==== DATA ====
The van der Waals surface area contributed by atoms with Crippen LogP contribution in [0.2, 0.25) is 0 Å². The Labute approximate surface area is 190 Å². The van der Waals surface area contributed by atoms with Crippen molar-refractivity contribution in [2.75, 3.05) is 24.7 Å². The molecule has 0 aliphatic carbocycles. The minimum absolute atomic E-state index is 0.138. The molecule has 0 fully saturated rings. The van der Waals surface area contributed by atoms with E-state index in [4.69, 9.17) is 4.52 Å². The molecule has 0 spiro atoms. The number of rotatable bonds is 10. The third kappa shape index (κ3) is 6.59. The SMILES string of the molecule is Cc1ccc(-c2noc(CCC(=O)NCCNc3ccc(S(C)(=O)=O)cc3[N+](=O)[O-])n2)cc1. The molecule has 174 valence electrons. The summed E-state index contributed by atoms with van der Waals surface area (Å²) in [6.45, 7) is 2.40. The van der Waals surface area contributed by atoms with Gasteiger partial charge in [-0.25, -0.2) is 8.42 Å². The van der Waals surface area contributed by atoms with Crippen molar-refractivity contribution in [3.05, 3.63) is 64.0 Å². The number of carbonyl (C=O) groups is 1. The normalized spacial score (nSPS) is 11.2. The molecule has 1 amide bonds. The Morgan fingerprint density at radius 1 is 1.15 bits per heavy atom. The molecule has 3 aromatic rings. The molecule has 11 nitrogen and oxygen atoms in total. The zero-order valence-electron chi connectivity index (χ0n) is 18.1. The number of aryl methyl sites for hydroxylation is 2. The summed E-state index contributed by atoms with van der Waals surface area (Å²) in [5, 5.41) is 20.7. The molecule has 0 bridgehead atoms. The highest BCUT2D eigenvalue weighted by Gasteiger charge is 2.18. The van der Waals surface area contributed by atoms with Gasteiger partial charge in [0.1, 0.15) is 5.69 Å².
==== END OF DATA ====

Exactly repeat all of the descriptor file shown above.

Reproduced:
The van der Waals surface area contributed by atoms with Crippen LogP contribution in [0.2, 0.25) is 0 Å². The Labute approximate surface area is 190 Å². The van der Waals surface area contributed by atoms with Crippen molar-refractivity contribution in [2.75, 3.05) is 24.7 Å². The molecule has 0 aliphatic carbocycles. The minimum absolute atomic E-state index is 0.138. The molecule has 0 fully saturated rings. The van der Waals surface area contributed by atoms with E-state index in [4.69, 9.17) is 4.52 Å². The molecule has 0 spiro atoms. The number of rotatable bonds is 10. The third kappa shape index (κ3) is 6.59. The SMILES string of the molecule is Cc1ccc(-c2noc(CCC(=O)NCCNc3ccc(S(C)(=O)=O)cc3[N+](=O)[O-])n2)cc1. The molecule has 174 valence electrons. The summed E-state index contributed by atoms with van der Waals surface area (Å²) in [6.45, 7) is 2.40. The van der Waals surface area contributed by atoms with Gasteiger partial charge in [-0.25, -0.2) is 8.42 Å². The van der Waals surface area contributed by atoms with Crippen molar-refractivity contribution in [3.05, 3.63) is 64.0 Å². The number of carbonyl (C=O) groups is 1. The normalized spacial score (nSPS) is 11.2. The molecule has 1 amide bonds. The Morgan fingerprint density at radius 1 is 1.15 bits per heavy atom. The molecule has 3 aromatic rings. The molecule has 11 nitrogen and oxygen atoms in total. The zero-order valence-electron chi connectivity index (χ0n) is 18.1. The number of aryl methyl sites for hydroxylation is 2. The summed E-state index contributed by atoms with van der Waals surface area (Å²) in [5, 5.41) is 20.7. The molecule has 0 bridgehead atoms. The highest BCUT2D eigenvalue weighted by Gasteiger charge is 2.18. The van der Waals surface area contributed by atoms with Gasteiger partial charge in [0.1, 0.15) is 5.69 Å².